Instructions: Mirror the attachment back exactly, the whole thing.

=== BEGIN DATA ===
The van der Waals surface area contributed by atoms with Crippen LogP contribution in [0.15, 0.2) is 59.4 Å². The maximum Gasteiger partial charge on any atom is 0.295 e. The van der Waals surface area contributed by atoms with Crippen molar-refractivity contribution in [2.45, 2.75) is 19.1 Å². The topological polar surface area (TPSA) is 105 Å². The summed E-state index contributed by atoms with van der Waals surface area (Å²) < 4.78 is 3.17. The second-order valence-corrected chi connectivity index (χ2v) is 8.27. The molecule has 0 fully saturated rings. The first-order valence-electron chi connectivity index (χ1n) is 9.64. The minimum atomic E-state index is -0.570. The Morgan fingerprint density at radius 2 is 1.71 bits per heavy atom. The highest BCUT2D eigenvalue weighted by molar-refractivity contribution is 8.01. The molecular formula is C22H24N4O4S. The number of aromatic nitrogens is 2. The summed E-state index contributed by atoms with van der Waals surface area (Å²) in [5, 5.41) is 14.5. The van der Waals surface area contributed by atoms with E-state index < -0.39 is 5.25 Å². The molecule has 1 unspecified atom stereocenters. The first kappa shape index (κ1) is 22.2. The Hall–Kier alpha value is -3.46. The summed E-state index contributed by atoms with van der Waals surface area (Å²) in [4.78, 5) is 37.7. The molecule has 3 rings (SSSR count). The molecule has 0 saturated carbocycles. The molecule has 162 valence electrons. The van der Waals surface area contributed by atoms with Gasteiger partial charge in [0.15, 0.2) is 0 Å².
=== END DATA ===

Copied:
The van der Waals surface area contributed by atoms with Crippen LogP contribution in [0.15, 0.2) is 59.4 Å². The maximum Gasteiger partial charge on any atom is 0.295 e. The van der Waals surface area contributed by atoms with Crippen molar-refractivity contribution in [2.45, 2.75) is 19.1 Å². The topological polar surface area (TPSA) is 105 Å². The summed E-state index contributed by atoms with van der Waals surface area (Å²) < 4.78 is 3.17. The second-order valence-corrected chi connectivity index (χ2v) is 8.27. The molecule has 0 fully saturated rings. The first-order valence-electron chi connectivity index (χ1n) is 9.64. The minimum atomic E-state index is -0.570. The Morgan fingerprint density at radius 2 is 1.71 bits per heavy atom. The highest BCUT2D eigenvalue weighted by molar-refractivity contribution is 8.01. The molecular formula is C22H24N4O4S. The number of aromatic nitrogens is 2. The summed E-state index contributed by atoms with van der Waals surface area (Å²) in [5, 5.41) is 14.5. The van der Waals surface area contributed by atoms with E-state index < -0.39 is 5.25 Å². The molecule has 1 unspecified atom stereocenters. The first kappa shape index (κ1) is 22.2. The Hall–Kier alpha value is -3.46. The summed E-state index contributed by atoms with van der Waals surface area (Å²) in [4.78, 5) is 37.7. The molecule has 3 rings (SSSR count). The molecule has 0 saturated carbocycles. The molecule has 162 valence electrons. The van der Waals surface area contributed by atoms with Gasteiger partial charge in [0.15, 0.2) is 0 Å².